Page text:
Well, if you did eat more carbs in one meal than your body needed at one point in time, some of it can get stored as muscle glycogen. If your glycogen stores were full, an acute carb excess may indeed lead to fat storage. But what you need to remember is that your fat cells are continuously taking in energy and also continually releasing energy over the course of a day and a whole week.

Even if one day included a huge, carb-heavy meal, if you stayed inside your calorie budget for the day, and if your other meals had fewer carbs and fewer calories, you could still have a net deficit for the day and still lose fat in the end. Same thing for a whole week. If one day you had a surplus, you’d store fat. But if the other six days you had a substantial deficit, you could end the week with a net deficit and still have a net fat loss.

This isn’t a question of insulin spikes either, it’s simply how energy balance works. If you’re a fairly healthy person (not diabetic, and so on), even if there is an insulin spike, that shouldn’t worry you. Why do so many freak out about insulin? It’s mainly because of myths spread by the low-carb diet community.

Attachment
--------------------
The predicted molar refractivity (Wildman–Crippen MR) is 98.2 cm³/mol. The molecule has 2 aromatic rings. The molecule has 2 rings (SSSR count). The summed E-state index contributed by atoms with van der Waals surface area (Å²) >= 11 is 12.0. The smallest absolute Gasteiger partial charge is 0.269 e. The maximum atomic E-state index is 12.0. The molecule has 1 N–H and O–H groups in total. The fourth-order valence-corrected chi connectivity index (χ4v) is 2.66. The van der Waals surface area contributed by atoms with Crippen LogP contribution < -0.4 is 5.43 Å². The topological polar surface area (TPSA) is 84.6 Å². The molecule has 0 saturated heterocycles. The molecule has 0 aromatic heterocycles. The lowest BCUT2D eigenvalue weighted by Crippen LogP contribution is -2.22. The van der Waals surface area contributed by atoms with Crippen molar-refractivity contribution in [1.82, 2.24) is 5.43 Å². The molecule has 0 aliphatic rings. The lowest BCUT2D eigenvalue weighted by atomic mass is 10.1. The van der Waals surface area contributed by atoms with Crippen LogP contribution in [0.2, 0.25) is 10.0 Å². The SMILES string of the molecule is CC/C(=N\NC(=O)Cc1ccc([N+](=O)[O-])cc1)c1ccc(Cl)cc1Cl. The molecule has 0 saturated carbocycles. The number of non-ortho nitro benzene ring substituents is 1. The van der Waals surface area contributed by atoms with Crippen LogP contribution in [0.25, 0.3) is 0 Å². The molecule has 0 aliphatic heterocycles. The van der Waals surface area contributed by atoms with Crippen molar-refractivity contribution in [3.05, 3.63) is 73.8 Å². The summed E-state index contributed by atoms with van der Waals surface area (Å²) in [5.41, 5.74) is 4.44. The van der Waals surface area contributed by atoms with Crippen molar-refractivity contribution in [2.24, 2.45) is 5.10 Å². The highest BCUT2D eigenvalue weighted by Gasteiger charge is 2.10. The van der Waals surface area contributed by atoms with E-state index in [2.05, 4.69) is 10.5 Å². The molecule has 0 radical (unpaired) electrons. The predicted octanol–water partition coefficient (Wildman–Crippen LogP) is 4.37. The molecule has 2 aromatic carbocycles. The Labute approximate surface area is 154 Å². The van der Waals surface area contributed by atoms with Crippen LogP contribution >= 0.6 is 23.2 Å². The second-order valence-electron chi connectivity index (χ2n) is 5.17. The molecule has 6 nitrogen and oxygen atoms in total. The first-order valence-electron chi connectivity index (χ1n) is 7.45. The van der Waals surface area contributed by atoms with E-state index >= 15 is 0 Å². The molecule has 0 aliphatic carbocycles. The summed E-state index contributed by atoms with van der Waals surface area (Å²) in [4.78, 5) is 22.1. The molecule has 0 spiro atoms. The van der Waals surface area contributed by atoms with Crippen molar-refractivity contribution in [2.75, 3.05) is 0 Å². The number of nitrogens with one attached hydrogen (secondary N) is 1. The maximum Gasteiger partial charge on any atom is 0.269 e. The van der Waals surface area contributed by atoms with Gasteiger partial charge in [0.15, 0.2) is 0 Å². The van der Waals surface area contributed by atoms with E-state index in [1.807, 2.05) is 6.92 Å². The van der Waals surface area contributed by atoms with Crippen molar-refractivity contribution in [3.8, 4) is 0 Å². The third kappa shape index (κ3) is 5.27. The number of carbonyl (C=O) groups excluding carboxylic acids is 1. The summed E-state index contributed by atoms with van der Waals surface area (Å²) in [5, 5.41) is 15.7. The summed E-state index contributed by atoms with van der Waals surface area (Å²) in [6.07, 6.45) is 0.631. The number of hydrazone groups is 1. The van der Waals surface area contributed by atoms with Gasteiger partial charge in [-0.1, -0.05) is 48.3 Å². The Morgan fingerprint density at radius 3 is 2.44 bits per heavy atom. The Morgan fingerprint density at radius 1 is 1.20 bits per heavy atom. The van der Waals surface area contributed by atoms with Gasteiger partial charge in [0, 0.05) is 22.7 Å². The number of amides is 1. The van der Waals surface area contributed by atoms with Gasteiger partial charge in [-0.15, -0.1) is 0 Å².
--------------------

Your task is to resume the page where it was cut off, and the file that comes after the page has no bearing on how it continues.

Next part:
Most advocates of low carb diets, especially ketogenic diets, claim that obesity is not caused by excess calories, but by hormones. The carbohydrate-insulin hypothesis is the theory that carbohydrates spike insulin, and insulin causes fat storage and stops fat from getting released from fat cells.

Technically, it’s correct that insulin is a storage hormone and when insulin is high it prevents the release of fat from the fat cells. But insulin levels don’t stay elevated all day long after eating a high carb meal. Even if you’re body is in “storage mode” during the period following a meal, your body is fluctuating between the fed state where you’re absorbing (or storing) energy the and fasted state, where you’re releasing energy, not storing it.